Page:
Religious Circumcision of Male Children: Standards of Care



This document provides an update of the position previously expressed by BAPS and published on the website at

As identified in the above paper, most agencies with a professional or statutory responsibility for the surgical care of male children have exempted themselves from comment on religious circumcision.

Discordant opinion surrounds the indications and need for, as well as the advisability of, this practice. The prevalence, however, and the likelihood of continuance of this operation is such that the BAPS believes recommendations on standards of care which apply to all operative procedures on children, also pertain to religious circumcision.

Commentary on the procedure does not indicate approval or disapproval of the practice but has the advocacy of the wellbeing of the child as its prime intent.

The following are basic tenets of care to which adherence is mandatory, irrespective of the status of the individual performing the circumcision.


The person performing the procedure must be trained to do so and must be competent to provide the components of care defined above.


Any technique using incisional methods should be accompanied by preparatory skin disinfection using a proprietary standardised preparation, e.g. Chlorhexidine solution. Sterile technique must be used.


Circumcision should not be performed without using some form of anaesthetic.

Regional infiltration of local anaesthetic or sparing application of topical anaesthetics should be used for peri-operative pain relief if general anaesthesia is not to be used.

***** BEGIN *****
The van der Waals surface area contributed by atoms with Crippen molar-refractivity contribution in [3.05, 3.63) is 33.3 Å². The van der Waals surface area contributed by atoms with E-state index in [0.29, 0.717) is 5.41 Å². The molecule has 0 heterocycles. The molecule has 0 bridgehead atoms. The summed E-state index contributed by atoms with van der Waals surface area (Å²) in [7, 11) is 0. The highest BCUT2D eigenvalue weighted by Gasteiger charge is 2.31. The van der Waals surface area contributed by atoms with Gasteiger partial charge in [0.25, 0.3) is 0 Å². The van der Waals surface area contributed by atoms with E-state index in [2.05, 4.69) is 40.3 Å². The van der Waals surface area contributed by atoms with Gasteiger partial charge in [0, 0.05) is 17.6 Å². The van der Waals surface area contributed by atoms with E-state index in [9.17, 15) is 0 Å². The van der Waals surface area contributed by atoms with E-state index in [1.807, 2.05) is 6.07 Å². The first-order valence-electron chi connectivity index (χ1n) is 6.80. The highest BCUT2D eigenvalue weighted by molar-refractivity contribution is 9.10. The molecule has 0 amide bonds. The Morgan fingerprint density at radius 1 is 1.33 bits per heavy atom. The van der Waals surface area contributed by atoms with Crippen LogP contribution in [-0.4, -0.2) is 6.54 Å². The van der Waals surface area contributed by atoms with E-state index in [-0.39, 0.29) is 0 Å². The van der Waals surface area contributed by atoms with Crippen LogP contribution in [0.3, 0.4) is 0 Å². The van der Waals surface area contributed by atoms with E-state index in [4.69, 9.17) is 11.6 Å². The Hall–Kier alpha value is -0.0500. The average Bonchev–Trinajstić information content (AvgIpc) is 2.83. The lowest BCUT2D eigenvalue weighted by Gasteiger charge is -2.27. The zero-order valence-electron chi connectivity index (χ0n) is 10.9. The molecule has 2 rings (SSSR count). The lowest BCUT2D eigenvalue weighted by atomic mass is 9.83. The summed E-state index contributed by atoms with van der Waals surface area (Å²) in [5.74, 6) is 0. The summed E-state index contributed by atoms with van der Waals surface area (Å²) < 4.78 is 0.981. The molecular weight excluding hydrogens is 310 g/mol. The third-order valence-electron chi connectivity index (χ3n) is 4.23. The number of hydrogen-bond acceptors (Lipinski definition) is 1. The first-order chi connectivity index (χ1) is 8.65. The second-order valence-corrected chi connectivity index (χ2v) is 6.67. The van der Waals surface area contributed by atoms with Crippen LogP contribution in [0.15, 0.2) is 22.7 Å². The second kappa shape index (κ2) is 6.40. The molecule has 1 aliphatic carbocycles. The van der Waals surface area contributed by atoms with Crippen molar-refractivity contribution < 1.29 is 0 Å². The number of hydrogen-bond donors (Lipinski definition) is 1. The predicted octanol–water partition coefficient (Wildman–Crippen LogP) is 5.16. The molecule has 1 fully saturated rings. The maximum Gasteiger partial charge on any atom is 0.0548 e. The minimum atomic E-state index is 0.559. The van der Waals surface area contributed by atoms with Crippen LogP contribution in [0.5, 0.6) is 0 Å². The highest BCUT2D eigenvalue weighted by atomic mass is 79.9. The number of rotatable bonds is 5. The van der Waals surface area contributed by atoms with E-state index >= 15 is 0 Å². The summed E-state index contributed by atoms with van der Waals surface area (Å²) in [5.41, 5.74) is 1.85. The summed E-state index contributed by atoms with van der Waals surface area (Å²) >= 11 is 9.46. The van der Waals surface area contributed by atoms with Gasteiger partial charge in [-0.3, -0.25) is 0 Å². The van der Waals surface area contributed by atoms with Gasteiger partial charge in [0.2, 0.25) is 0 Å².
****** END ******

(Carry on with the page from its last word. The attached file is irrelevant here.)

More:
Familiarity with the techniques, agents and dosages involved is a pre-condition of use. Post-operative analgesia using proprietary analgesics such as Paracetamol should be routine.


The choice of agents for sedating young children can only be made safely by experienced doctors. Sedation in childhood, particularly in infancy, is potentially hazardous and unpredictable. It is not appropriate to use sedative techniques in a community setting or in any other location where there is no immediate access to resuscitation equipment, nor should parenteral administration of any drug, local anaesthetic or medication be undertaken without such access.


The responsible individual should attempt to identify any potentially adverse clinical contra-indications to circumcision. Examples include a family history of bleeding disorder, a child with significant past medical history, a child who is currently unwell, children under active clinical review for serious cardiac renal or respiratory disease, or those boys with a congenital abnormality of the penis such as hypospadias. In these circumstances, verification of the safety of the circumcision must be obtained from a specialist surgeon.


Before operating, prior provision must be made for ready access to an appropriate hospital facility in the event of a complication arising either during or following circumcision. Attempts to treat any complication sustained in a community setting should be accompanied by prompt hospital referral.


Any person performing religious circumcision is strongly advised to comply with the GMC guidelines outlining the need for both parents to provide consent for surgery. (GMC: Standards of practice: Guidance for doctors who are asked to circumcise male children. Sept.1997.)

Professor George Youngson, Aberdeen, 2001


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